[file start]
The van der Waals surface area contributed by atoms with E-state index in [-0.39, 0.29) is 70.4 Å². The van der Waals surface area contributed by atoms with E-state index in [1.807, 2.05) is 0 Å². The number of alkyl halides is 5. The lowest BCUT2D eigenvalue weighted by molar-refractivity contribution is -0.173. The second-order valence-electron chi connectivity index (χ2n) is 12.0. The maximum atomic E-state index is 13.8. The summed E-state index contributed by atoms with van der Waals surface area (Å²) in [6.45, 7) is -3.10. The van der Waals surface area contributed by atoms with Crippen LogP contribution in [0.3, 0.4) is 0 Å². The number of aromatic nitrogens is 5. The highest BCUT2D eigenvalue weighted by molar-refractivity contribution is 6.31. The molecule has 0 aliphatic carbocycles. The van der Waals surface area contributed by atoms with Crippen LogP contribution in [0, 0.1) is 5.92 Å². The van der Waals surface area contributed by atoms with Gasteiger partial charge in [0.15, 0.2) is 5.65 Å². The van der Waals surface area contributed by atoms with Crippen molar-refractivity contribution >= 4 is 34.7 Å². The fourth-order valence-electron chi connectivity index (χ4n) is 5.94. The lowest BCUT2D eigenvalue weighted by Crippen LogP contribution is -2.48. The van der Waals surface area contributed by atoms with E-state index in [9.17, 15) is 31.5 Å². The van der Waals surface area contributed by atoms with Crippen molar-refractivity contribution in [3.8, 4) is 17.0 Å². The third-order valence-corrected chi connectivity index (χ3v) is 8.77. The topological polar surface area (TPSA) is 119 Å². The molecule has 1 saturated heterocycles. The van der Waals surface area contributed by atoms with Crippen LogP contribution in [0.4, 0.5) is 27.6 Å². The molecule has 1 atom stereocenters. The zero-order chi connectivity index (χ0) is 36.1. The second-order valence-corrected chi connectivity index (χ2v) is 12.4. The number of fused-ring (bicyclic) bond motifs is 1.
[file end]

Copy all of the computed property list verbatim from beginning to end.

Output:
The van der Waals surface area contributed by atoms with E-state index in [-0.39, 0.29) is 70.4 Å². The van der Waals surface area contributed by atoms with E-state index in [1.807, 2.05) is 0 Å². The number of alkyl halides is 5. The lowest BCUT2D eigenvalue weighted by molar-refractivity contribution is -0.173. The second-order valence-electron chi connectivity index (χ2n) is 12.0. The maximum atomic E-state index is 13.8. The summed E-state index contributed by atoms with van der Waals surface area (Å²) in [6.45, 7) is -3.10. The van der Waals surface area contributed by atoms with Crippen LogP contribution in [0.3, 0.4) is 0 Å². The number of aromatic nitrogens is 5. The highest BCUT2D eigenvalue weighted by molar-refractivity contribution is 6.31. The molecule has 0 aliphatic carbocycles. The van der Waals surface area contributed by atoms with Crippen LogP contribution in [0, 0.1) is 5.92 Å². The van der Waals surface area contributed by atoms with Gasteiger partial charge in [0.15, 0.2) is 5.65 Å². The van der Waals surface area contributed by atoms with Crippen molar-refractivity contribution >= 4 is 34.7 Å². The fourth-order valence-electron chi connectivity index (χ4n) is 5.94. The lowest BCUT2D eigenvalue weighted by Crippen LogP contribution is -2.48. The van der Waals surface area contributed by atoms with E-state index in [9.17, 15) is 31.5 Å². The van der Waals surface area contributed by atoms with Crippen molar-refractivity contribution in [3.8, 4) is 17.0 Å². The third-order valence-corrected chi connectivity index (χ3v) is 8.77. The topological polar surface area (TPSA) is 119 Å². The molecule has 1 saturated heterocycles. The van der Waals surface area contributed by atoms with Crippen LogP contribution in [0.4, 0.5) is 27.6 Å². The molecule has 1 atom stereocenters. The zero-order chi connectivity index (χ0) is 36.1. The second-order valence-corrected chi connectivity index (χ2v) is 12.4. The number of fused-ring (bicyclic) bond motifs is 1.